Barack Obama this week unveiled the closing argument of his presidential campaign. It seemed more like a reminder of his unfinished business.
I'm not referring to Obama's specific plans. Policy goodies such as health care and renewable energy, billions for this and credits for that, are inherently future "deliverables," contingent on election.
Well, of course not. You're a pseudo-centrist WaPo pundit. You'll take advantage of any excuse to discuss intangibles rather than issues, and where the opposing candidates or parties stand on them. Substance isn't your forte. To steal from Edie Brickell, "shove me into shallow waters" should be your motto.
I'm talking, rather, about Obama's entrancing promise of ushering in a new politics, one that rises above entrenched partisan rifts to unite a divided country.
But this is not -- although it could have been -- the way that candidate Obama has run his campaign or the message he has run it on. I believe he sincerely would have preferred that it be different: more elevated and more honest, less beholden to party orthodoxy and less slashing toward opponents.
Yet Obama has run a rather standard Democratic campaign, largely obeisant to party constituencies and allergic to difficult choices. Run it brilliantly, yes, but not with much more than a passing hint of the new politics he envisions. Better angels, it seems, do not make the best campaign strategists.
Accepting his party's nomination in Denver, Obama decried the use of "stale tactics to scare voters." A few weeks later, he was airing ads warning that John McCain wanted to privatize Social Security and would slash seniors' benefits almost in half. You can't get much staler than that.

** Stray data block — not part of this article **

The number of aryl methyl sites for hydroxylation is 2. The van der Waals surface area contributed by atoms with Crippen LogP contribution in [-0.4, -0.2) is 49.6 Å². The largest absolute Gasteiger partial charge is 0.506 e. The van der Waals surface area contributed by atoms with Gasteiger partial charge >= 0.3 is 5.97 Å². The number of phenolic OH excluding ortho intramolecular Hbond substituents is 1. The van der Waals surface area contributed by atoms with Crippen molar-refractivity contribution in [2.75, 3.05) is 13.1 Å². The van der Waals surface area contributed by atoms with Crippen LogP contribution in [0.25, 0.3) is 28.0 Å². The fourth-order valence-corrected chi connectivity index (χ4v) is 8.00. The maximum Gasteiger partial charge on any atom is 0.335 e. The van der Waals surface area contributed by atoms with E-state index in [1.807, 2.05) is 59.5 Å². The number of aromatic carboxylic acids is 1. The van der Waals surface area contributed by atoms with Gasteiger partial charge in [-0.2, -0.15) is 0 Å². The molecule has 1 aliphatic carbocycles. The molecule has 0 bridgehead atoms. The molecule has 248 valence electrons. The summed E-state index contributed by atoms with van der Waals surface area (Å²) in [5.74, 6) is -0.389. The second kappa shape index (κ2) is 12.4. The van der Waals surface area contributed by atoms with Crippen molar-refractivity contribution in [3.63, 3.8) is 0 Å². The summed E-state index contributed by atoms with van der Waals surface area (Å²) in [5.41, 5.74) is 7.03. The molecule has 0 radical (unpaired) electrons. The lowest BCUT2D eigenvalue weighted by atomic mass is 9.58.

Stale, perhaps. But was it true?I know, Ruth, that's substance. Sorry. But McCain has, in fact, been on record for quite some time as favoring Social Security privatization. And that would involve benefit cuts now, or in the near future.
What gutter politics? What Obama has consistently demonstrated is that he's a counterpuncher. He doesn't pick any fights, but if he's attacked, he uses the attack itself as the basis of his counterattack. It's hardly going into the gutter to use an opponent's own attack, his own words, against him.
Certainly, McCain did not shy away from the cheap shot or the divisive argument; the palling-around-with-terrorists, Obama-as-socialist themes were not the elevated campaign that he, too, pledged to run.I don't blame Obama for responding in kind as much as I bristle at his simultaneous posture that he is above that sort of gutter politics.
Even more, I question his assumption that the pressures that led him to such campaign tactics will somehow melt away after the election. What evidence is there that a President Obama would govern differently than candidate Obama campaigned?This is where Obama's counterpunching will stand him in good stead. If he makes a good-faith effort to reach across to Republicans, and pass the programs we need to fix America's problems in a bipartisan manner, and the GOP filibusters his every move, then you can bet he'll figure out how to use that fact against them - and have the support of the American people as he does so.
Does he have some magical, Republican-whisperer ability to quell a political opposition that will be determined from Day One to frustrate his program and regain power?
Would a President Obama press policies -- on teacher accountability, on climate change, on trade -- that discomfit Democratic Party interest groups? Does he have the spine to stand up to the inevitably overreaching demands of congressional Democrats?
1) He has in the past.
2) Even more important, I bet he's got the spine to stand up to - or simply ignore - the ridiculous demands of the Beltway pundit class. They always want Dems to demonstrate their fortitude by standing up to someone else - usually working Americans - but never to them.
I suspect Marcus, Broder, Samuelson, Cohen, Applebaum, and all the rest of that crowd, are in for a surprise in January.